For most photographers and filmmakers, making sure that the horizon is level is of vital importance… Usually. This is mostly because any deviation from the norm looks like an accident. Like we don’t know what we’re doing. But it is possible to tilt the camera intentionally with both photography and filmmaking for added emphasis or effect depending on the shot you’re after.
We call this a Dutch Angle. But what is it? Why do people use it? How and why did it start? And how can we implement it effectively in our work? This fascinating video from the folks at Vox looks at the history of the Dutch Angle and how we can use it in our work. And it probably appears in a lot more movies than you realise.
The technique doesn’t actually come from the movies or photography but in fine art. But it’s not actually Dutch. It’s Deutsch. As in German. When foreign movie imports were banned during World War I, German filmmakers weren’t influenced by Hollywood as they had no access to the movies. So, they turned to art and were inspired by that. Specifically, German expressionism.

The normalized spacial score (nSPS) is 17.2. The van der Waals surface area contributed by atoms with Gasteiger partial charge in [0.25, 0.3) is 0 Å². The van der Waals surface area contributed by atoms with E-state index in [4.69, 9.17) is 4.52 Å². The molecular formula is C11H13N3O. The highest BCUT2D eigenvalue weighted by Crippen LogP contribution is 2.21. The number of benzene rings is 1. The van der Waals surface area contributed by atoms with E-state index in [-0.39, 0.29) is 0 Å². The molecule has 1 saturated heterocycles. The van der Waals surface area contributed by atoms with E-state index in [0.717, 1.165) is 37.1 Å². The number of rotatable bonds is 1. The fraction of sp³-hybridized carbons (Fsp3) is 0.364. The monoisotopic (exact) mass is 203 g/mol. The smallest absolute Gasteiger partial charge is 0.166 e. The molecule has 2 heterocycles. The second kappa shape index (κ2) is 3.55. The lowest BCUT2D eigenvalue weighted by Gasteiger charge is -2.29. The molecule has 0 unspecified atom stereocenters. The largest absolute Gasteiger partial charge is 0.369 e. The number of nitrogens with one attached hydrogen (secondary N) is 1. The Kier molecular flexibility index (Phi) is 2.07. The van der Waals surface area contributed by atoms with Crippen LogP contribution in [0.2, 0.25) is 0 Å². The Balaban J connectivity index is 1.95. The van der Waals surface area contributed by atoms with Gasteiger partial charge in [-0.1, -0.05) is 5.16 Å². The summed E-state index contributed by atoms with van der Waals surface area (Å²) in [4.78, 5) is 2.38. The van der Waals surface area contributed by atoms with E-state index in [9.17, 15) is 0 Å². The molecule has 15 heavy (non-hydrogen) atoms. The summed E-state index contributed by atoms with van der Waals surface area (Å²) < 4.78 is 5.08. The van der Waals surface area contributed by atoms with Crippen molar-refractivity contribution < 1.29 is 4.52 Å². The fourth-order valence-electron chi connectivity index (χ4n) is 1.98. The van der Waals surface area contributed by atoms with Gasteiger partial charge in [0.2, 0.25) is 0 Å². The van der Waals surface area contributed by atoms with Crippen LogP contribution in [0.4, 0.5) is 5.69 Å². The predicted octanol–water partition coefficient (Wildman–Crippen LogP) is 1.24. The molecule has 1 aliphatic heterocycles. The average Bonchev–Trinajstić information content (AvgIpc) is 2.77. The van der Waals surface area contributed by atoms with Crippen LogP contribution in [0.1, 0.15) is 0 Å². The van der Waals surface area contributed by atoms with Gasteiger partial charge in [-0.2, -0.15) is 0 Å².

Initially, the camera wasn’t tilted. The camera was level and it was the sets that were all twisted and distorted to add a level of nightmarish unease to the shots. And it seemed to work, ushering in a whole new filmmaking technique, eventually picked up by Hollywood. Except, people realised they could get a similar effect by tilting the camera and leaving the sets and locations alone.
It’s now well entrenched in cinema, typically to highlight tension or to intentionally put the viewer at unease. And you can apply the same principle to photography, too. Of course, it doesn’t have to be sinister and tense. Dutch angles can work well for positive and happy scenes, too. But they’re generally more difficult to effectively achieve.
Ultimately, though, it’s a stylistic choice. Sometimes it works and sometimes it doesn’t. It’s all going to depend on your vision and abilities.
Do you tilt the camera? Or are you always level?
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